The other strand of our work is the reverse-engineering of 20th century English song, creating lute songs that Warlock. Quilter,  Moeran and others would surely have written had they known any lutenists.   Philip Heseltine, aka Peter Warlock, transcribed hundreds of lute songs, bringing them into the 20th century light as songs with piano. His obsession with 17th century music and poetry was shared by many of his contemporaries, especially his drinking buddy Jack Moeran. Their music is as lyrical and pastoral as Dowland, as English as the songs of Genesis and Sting. We’re fortunate that Jacob Heringman choses not to fly anywhere, which means that the many hours he’s spent crossing Europe by train have enabled him to work lutey magic on other people’s piano parts, bringing  back into circulation a repertoire that fell out of fashion a generation 0r two ago.

York Festival of Ideas

The NCEM concert is part of the university’s Festival of Ideas. Our insistence that a song doesn’t need to be Winterreise to have artistic value would probably qualify on its own (a sort of counter-intuitive Leeds Lieder…).  We’re also acknowledging the Shakespeare centenary:  as well as bardic connections from Warlock and Moeran there will be the first performance of Tony Banks’ That time of Year (Sonnet 73) and a unique version of Gavin Bryars’ Sonnet 128, originally written for the last Shakespeare fest,  which may have a surprise or two in store.


Tickets are selling fast but can still be had at a special discount if you quote voucher code AP 241 (https://tickets.ncem.co.uk/en-GB/shows/amores%20pasados/info

or ring 01904 658338).




May news

Wednesday, April 27th, 2016

I had a lovely time in Canada, as I always do. From the moment  you arrive at Immigration Canadians welcome you (so different from the US). Peter-Anthony Togni’s Responsio is a great piece to sing, and for these performances I got to stand next to Jeff Reilly so got the full impact of his amazing bass clarinet playing. May 3rd I was in Winchester cathedral with Gavin Bryars for more danced Laude as part of the Yorke Dance Project. We were just one part of a major sacred dance event that included the Winchester University Gospel Choir.  As usual we were terrifically moved by the dancers – and what a building for such a project.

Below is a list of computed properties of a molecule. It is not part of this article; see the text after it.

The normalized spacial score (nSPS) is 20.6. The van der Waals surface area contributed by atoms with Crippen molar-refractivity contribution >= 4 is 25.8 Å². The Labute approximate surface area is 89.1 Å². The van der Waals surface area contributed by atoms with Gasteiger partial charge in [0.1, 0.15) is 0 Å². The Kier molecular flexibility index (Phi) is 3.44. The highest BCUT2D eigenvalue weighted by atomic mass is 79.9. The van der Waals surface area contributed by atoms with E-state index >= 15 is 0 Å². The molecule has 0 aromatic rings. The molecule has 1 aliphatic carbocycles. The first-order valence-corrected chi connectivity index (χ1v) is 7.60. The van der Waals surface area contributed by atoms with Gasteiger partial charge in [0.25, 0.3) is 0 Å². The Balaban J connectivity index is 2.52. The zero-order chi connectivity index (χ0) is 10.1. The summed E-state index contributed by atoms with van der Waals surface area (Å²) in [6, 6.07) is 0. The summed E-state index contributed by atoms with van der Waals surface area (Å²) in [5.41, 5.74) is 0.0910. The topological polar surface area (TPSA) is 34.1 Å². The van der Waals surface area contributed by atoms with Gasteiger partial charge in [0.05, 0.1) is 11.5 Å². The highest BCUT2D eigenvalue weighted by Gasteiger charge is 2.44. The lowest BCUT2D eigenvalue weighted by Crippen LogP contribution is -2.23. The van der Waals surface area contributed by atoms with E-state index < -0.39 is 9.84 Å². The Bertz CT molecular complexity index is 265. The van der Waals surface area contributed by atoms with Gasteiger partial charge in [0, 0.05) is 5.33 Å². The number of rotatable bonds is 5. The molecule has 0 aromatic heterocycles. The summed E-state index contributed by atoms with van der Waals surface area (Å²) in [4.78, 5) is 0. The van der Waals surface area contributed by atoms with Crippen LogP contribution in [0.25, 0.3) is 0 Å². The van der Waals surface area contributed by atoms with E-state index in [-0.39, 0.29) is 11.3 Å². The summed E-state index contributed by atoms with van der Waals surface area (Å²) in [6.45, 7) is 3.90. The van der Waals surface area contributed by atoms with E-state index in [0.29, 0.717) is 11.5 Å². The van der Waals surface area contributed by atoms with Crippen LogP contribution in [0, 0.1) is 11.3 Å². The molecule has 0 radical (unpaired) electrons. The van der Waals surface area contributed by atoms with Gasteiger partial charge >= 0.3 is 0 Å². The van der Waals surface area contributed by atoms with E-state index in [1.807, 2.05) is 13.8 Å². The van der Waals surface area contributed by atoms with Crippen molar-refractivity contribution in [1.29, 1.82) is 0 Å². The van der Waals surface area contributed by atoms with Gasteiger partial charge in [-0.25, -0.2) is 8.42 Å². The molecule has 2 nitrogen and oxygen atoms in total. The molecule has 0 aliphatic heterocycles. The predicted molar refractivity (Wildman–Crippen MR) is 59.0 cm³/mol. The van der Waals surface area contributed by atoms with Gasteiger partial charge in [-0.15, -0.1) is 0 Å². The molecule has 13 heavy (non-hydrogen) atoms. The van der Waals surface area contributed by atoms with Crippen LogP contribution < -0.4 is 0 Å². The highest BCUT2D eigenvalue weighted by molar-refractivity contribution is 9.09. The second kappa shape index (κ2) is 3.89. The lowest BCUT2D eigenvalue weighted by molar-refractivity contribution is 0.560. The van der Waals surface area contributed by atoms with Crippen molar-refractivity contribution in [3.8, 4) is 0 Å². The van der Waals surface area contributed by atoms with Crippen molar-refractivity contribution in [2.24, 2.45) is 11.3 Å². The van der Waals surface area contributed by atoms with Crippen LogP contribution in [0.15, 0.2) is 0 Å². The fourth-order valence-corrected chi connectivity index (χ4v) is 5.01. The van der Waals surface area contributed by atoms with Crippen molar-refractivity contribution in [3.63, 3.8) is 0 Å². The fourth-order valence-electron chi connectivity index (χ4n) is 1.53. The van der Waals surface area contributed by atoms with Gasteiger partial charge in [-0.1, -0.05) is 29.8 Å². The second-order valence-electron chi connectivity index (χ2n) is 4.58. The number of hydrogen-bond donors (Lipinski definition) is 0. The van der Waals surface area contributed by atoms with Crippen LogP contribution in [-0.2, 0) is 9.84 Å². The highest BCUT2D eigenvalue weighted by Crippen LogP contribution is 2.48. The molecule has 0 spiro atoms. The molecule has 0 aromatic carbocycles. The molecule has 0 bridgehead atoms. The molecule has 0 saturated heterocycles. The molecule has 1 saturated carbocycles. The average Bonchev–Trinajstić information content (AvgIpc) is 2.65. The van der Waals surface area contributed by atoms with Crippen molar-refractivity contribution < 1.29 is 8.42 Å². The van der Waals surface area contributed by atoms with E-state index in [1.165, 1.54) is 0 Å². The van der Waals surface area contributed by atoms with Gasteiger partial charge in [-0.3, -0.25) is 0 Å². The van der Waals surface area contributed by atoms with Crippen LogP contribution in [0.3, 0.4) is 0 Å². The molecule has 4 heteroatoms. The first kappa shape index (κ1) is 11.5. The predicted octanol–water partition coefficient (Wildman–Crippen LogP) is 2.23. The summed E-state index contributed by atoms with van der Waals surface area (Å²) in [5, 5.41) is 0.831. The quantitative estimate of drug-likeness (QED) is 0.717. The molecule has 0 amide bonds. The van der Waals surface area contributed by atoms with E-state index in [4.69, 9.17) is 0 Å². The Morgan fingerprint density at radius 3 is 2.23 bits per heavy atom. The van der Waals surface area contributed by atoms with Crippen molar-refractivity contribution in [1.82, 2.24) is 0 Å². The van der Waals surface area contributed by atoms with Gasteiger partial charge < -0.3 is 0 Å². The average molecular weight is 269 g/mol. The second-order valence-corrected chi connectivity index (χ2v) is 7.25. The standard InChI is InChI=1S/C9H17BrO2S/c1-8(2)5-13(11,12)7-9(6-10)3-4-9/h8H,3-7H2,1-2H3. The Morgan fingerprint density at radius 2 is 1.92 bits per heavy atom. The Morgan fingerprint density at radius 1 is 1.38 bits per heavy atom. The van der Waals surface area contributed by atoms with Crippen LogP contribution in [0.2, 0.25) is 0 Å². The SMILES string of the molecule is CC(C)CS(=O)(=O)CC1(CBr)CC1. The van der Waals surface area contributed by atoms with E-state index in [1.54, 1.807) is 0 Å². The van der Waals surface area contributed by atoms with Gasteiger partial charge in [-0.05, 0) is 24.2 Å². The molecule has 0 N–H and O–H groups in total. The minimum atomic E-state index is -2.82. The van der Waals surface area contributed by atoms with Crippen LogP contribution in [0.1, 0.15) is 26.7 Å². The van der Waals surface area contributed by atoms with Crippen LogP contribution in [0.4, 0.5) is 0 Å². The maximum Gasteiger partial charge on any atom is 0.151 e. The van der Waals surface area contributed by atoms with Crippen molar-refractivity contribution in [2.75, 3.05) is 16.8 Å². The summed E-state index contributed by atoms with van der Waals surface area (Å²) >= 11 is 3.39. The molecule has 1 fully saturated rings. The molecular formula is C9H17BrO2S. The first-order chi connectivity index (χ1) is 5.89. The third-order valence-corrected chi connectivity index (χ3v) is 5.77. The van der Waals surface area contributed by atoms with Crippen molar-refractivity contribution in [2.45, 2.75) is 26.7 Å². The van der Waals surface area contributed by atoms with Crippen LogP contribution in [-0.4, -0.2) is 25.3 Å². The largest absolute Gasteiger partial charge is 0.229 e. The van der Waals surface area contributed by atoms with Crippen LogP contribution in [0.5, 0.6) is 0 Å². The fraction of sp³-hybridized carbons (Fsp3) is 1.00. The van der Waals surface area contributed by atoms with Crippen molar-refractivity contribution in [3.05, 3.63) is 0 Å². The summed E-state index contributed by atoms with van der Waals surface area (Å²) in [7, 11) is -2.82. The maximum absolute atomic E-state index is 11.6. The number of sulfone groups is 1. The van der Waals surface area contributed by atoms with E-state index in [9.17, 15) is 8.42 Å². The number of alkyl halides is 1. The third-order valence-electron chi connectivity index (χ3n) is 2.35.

Christopher Robinson’s 80th birthday evensong

I was in Cambridge a week later to celebrate Christopher Robinson’s 80th birthday. He’s one of those people who’s had a huge effect on my life, inviting me to join the Worcester cathedral choir and thereby rescuing me from the Guildhall School of Music (whose principal had said it was his duty to ensure I became an opera singer). It was my first job, and Christopher encouraged me to audition for the BBC, which led to our doing programmes of English song together (my first broadcast recitals). Singers from all of his former choirs  joined the St John’s choir for a celebratory evensong. It was a magnificent occasion with a mighty noise lofted to the vaulting on the wings of Elgar and Howells. I managed to keep up until Dear Lord and Father of Mankind at the end. As I was snivelling into my tissue the tenor behind me laid a hand on my shoulder. I feel a bit like that too, he said.

Conductus in Cambridge

I was back in Cambridge for the Conductus concert and workshop on the 14th. This was the last AHRC sponsored event in the UK (there’s a final one in Besalu on July 16/17th; our Three Choirs Festival concert on July 26th will be a new departure).  We had a great time – fabulous workshop (‘there’s a lot of intellect here…’ Rogers observed), in many ways the most rewarding we’ve done. It was great to see so many old friends – and very gratifying that the pioneering work of Selene Mills is in very safe hand with the new CEM team. The perfect acoustic of Little St Mary’s and the beautiful light streaming in more than made up for the fact that performing in the afternoon felt distinctly weird. To our great surprise we sold a huge number of CDs, so we must have been doing something right.